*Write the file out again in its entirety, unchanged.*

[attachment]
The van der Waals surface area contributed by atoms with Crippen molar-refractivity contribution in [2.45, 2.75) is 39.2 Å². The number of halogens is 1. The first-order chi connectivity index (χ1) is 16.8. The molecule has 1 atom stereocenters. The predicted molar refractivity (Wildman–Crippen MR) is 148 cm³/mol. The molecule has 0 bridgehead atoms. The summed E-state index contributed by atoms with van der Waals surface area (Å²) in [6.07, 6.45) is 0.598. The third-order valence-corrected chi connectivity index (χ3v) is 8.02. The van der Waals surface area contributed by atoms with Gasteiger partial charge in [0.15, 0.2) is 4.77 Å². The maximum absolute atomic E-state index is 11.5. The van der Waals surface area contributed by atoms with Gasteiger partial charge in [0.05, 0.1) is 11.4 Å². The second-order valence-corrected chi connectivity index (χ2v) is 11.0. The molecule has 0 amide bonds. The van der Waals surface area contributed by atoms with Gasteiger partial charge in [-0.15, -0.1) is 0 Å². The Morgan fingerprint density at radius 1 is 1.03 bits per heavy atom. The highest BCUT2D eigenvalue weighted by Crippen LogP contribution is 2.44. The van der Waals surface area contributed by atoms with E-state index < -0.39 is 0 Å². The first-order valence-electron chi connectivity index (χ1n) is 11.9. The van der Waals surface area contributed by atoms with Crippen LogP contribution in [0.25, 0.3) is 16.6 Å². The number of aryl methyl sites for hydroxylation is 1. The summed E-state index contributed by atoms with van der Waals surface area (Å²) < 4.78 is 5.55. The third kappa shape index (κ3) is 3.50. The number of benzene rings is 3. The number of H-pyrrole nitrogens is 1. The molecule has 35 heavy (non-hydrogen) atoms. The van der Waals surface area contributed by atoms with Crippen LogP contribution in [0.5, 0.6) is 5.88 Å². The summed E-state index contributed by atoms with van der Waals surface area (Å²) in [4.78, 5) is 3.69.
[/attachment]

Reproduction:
The van der Waals surface area contributed by atoms with Crippen molar-refractivity contribution in [2.45, 2.75) is 39.2 Å². The number of halogens is 1. The first-order chi connectivity index (χ1) is 16.8. The molecule has 1 atom stereocenters. The predicted molar refractivity (Wildman–Crippen MR) is 148 cm³/mol. The molecule has 0 bridgehead atoms. The summed E-state index contributed by atoms with van der Waals surface area (Å²) in [6.07, 6.45) is 0.598. The third-order valence-corrected chi connectivity index (χ3v) is 8.02. The van der Waals surface area contributed by atoms with Gasteiger partial charge in [0.15, 0.2) is 4.77 Å². The maximum absolute atomic E-state index is 11.5. The van der Waals surface area contributed by atoms with Gasteiger partial charge in [0.05, 0.1) is 11.4 Å². The second-order valence-corrected chi connectivity index (χ2v) is 11.0. The molecule has 0 amide bonds. The van der Waals surface area contributed by atoms with Gasteiger partial charge in [-0.15, -0.1) is 0 Å². The Morgan fingerprint density at radius 1 is 1.03 bits per heavy atom. The highest BCUT2D eigenvalue weighted by Crippen LogP contribution is 2.44. The van der Waals surface area contributed by atoms with E-state index < -0.39 is 0 Å². The first-order valence-electron chi connectivity index (χ1n) is 11.9. The van der Waals surface area contributed by atoms with Crippen LogP contribution in [0.25, 0.3) is 16.6 Å². The number of aryl methyl sites for hydroxylation is 1. The summed E-state index contributed by atoms with van der Waals surface area (Å²) < 4.78 is 5.55. The third kappa shape index (κ3) is 3.50. The number of benzene rings is 3. The number of H-pyrrole nitrogens is 1. The molecule has 35 heavy (non-hydrogen) atoms. The van der Waals surface area contributed by atoms with Crippen LogP contribution in [0.5, 0.6) is 5.88 Å². The summed E-state index contributed by atoms with van der Waals surface area (Å²) in [4.78, 5) is 3.69.